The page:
Think about it. Act on it.

Remember, how I told you the frustration I felt when trying to name this article? I wish you could have been here to help. I want you to “buy” what I’m saying, so I want you to help me figure out what to say.

There’s an interesting irony in all this too. I’m a veteran marketing copywriter. I’ve been paid to persuade for 25 years. But now I have to concede what I say about my client’s product isn’t nearly as meaningful about what their customers say.

I spend a big chunk of my time online. I search for answers. I buy products and services online. The brands I’m loyal to invite me to speak up on their site and social networks. So, copywriter or not, I’m a journalist that wields power.

You are too.

[If you enjoyed my long-winded explanation of the benefits of giving your customer a voice, you may like “21 Pointers to Sharpen Your Website” where I get to the point fast.]

Now, if you’d be so kind. Please join the conversation. Everyone here values what you have to say.


Barry Feldman
Barry Feldman, founder of Feldman Creative, is a prolific writer with 25 years of experience bringing his clients' online presence to the next level through copywriting and content marketing creation and consulting. He writes and educates clients on online marketing on The Point and on many other sites across the web. Connect with Barry on Google+.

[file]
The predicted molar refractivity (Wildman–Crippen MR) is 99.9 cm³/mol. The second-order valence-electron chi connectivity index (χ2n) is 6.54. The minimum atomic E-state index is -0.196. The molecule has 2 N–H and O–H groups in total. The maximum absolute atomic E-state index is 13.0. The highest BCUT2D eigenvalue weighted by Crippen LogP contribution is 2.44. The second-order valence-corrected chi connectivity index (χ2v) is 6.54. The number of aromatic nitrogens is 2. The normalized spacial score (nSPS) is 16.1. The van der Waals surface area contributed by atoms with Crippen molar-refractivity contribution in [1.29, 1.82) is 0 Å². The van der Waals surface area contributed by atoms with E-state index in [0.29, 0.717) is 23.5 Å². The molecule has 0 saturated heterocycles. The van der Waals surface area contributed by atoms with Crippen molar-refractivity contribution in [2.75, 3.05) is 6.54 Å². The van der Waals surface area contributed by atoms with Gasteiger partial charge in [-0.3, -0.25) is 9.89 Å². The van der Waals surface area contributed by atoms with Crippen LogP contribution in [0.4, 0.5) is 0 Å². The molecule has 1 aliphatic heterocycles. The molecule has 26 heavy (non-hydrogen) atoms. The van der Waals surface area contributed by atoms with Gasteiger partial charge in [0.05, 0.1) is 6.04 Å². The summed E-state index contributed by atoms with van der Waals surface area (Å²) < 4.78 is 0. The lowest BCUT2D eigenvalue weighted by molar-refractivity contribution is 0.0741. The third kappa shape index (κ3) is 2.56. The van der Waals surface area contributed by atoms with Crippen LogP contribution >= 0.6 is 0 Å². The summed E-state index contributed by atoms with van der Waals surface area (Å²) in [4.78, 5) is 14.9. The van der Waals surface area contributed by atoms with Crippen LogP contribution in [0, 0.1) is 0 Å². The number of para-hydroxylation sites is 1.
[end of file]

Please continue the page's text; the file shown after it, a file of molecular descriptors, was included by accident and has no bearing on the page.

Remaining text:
Barry Feldman

@feldmancreative

Focused on effective online marketing #content marketing consultant #copywriter #creative director #social media advisor
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Barry Feldman
Barry Feldman
  • http://richardpachter.com Richard Pachter

    All good but getting internal buy-in from management is the primary challenge. Then, removing intramural obstacles. Finally, getting everything in alignment — acquisition, retention, online and offline marketing and messaging, customer support et al — then you’ve got something.

    Until you can achieve all of these things…. good luck!

  • http://www.rhopkinsllc.com Robert Hopkins

    I’ve had the same problem trying to explain my perception of the whole concept of Social Media which I believe to be the greatest thing since sliced bread and have concluded there are two sides to the whole Social Media thing a Offensive side i.e. Social Media Marketing and the defensive side I believe being referred to here. As a consumer this is the side I appreciate, believe in and trust the most. In any event you’ve said it better than I would have–my sense is, my instincts are you have hit the nail on the head!